Record number of people taking driving tests in Germany - 40 percent fail
According to new figures from the TÜV Association, a record number of people took tests in the hope of receiving their German driving licence in 2022. But that doesn’t mean there’s a record number of new people driving in Germany: in fact, the failure rate increased enormously.
3,6 million people took driving tests in Germany in 2022
As the TÜV Association announced in a press release last week, 1,76 million people learning to drive in Germany took their practical driving tests in 2022 - 6,7 percent more than in the previous year - while 1,81 million passed their theoretical exams, 91.000 (5,3 percent) more than in the previous year.
The driving tests in Germany remain notoriously difficult (or rigorous, depending on which way you look at it!). If you’ve ever taken a test and failed, take heart: in 2022, 39 percent of learner drivers failed their theoretical test, and 37 percent failed the practical test for driving category B vehicles - saloons, hatchbacks, SUVs and other day-to-day cars.
Failure rate for practical and theory tests increasing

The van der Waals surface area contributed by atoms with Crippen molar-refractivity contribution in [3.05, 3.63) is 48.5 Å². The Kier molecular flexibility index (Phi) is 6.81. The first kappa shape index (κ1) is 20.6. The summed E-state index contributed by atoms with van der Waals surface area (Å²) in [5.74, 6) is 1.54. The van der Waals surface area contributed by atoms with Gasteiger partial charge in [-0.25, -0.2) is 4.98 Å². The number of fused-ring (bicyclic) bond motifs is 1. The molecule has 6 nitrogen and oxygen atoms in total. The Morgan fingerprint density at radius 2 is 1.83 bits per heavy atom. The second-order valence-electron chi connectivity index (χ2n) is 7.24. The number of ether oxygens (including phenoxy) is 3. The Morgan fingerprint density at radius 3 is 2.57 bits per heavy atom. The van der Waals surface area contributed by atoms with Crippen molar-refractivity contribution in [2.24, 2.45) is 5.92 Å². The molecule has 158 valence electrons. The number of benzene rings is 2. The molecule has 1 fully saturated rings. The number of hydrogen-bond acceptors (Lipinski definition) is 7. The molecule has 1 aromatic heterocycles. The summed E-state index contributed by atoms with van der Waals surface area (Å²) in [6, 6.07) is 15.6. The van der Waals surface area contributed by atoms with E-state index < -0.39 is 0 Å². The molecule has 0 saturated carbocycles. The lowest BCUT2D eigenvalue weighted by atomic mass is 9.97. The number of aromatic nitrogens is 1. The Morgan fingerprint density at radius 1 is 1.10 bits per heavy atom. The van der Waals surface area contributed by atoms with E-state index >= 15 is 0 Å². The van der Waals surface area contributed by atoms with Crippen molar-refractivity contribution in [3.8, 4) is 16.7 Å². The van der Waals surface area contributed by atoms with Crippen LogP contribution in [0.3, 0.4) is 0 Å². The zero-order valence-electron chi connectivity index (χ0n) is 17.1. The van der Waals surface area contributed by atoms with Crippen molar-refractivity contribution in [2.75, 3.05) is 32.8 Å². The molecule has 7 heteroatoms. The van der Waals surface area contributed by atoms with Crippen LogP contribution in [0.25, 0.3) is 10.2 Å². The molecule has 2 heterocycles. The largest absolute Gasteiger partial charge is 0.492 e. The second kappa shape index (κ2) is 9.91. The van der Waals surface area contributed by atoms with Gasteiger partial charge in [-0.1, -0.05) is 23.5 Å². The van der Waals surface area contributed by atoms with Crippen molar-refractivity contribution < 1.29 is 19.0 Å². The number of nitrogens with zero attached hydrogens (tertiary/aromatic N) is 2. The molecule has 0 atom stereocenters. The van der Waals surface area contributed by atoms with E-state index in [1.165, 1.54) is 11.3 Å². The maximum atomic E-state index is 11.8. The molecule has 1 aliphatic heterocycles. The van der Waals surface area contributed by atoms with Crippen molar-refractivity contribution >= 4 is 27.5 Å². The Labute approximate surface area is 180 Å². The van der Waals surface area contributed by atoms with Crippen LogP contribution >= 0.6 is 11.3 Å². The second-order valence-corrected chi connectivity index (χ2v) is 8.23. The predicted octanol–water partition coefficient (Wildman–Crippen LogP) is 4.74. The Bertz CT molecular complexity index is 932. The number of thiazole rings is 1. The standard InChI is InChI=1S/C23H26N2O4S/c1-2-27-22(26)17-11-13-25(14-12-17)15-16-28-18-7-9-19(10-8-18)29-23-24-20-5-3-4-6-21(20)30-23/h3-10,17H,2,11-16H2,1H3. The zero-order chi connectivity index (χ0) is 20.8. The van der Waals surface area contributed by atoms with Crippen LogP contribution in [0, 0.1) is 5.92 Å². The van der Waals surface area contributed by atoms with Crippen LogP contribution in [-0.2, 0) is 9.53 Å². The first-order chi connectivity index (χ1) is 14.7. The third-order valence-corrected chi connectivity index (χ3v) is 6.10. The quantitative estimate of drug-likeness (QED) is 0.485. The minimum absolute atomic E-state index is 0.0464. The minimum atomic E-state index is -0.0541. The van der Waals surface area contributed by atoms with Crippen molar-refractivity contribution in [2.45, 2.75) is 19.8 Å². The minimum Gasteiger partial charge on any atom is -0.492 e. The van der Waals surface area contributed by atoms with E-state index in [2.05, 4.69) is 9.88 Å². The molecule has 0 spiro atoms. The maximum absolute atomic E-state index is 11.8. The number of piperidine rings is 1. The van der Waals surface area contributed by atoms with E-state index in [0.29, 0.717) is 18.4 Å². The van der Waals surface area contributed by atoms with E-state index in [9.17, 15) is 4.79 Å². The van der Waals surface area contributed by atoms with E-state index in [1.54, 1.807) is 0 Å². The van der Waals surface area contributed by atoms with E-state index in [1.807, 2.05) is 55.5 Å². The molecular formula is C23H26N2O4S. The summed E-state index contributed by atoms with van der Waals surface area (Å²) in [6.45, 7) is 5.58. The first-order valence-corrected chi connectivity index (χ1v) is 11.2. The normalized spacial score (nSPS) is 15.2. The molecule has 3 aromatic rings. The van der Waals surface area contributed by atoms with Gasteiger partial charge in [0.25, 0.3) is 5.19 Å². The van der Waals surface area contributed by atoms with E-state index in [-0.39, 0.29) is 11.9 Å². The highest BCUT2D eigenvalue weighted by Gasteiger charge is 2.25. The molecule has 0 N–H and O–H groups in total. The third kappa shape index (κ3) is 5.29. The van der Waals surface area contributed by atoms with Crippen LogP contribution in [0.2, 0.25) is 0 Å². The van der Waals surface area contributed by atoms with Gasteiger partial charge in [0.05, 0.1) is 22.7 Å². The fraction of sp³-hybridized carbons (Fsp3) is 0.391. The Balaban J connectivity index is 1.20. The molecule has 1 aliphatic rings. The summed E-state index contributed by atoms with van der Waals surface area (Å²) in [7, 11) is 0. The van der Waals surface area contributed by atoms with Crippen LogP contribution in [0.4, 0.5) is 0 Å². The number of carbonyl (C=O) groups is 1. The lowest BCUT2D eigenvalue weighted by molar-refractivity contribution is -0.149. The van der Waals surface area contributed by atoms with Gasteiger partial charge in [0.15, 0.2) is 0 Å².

As the TÜV Association notes, this means that the failure rate is actually increasing: last year, 37 percent of people failed their theory test on road signs and traffic rules, in 2013 it was just 29 percent. For practical tests, the failure rate in 2013 was 32 percent.
Richard Goebelt, a member of the TÜV Association management board, said that the reasons for the rising failure rate were manifold and needed to be further investigated, although he speculated that one cause was the increasingly complex and dense road traffic. “If we want to reverse the trend, we need better road safety education in schools and at home, as well as further strengthening of driver training.”
While ntv quoted Kurt Bartels, vice-chairperson of the Federal Association of Driving Instructors’ Associations, as saying that young drivers are less attentive on the roads than they used to be - he speculated that they use their mobile phones more while being driven and so aren’t developing a “natural affinity for traffic” for when they start to drive themselves - the TÜV Association noted that younger learner drivers generally do better at the practical driving test than older learners.
Fewer driving fatalities in Germany involve novice drivers
The TÜV said it had made many changes to the driving tests in recent years to ensure they remain rigorous and in step with current driving conditions. Indeed, they attributed these changes to the fact that fewer and fewer novice drivers have accidents nowadays. The number of 18- to 24-year-olds killed in traffic accidents has fallen from 2.749 in 1991 to 326 in 2020.
“In Germany, you only get a driving licence if you are familiar with the traffic rules and rules of conduct in road traffic and really master a vehicle,” said Goebelt.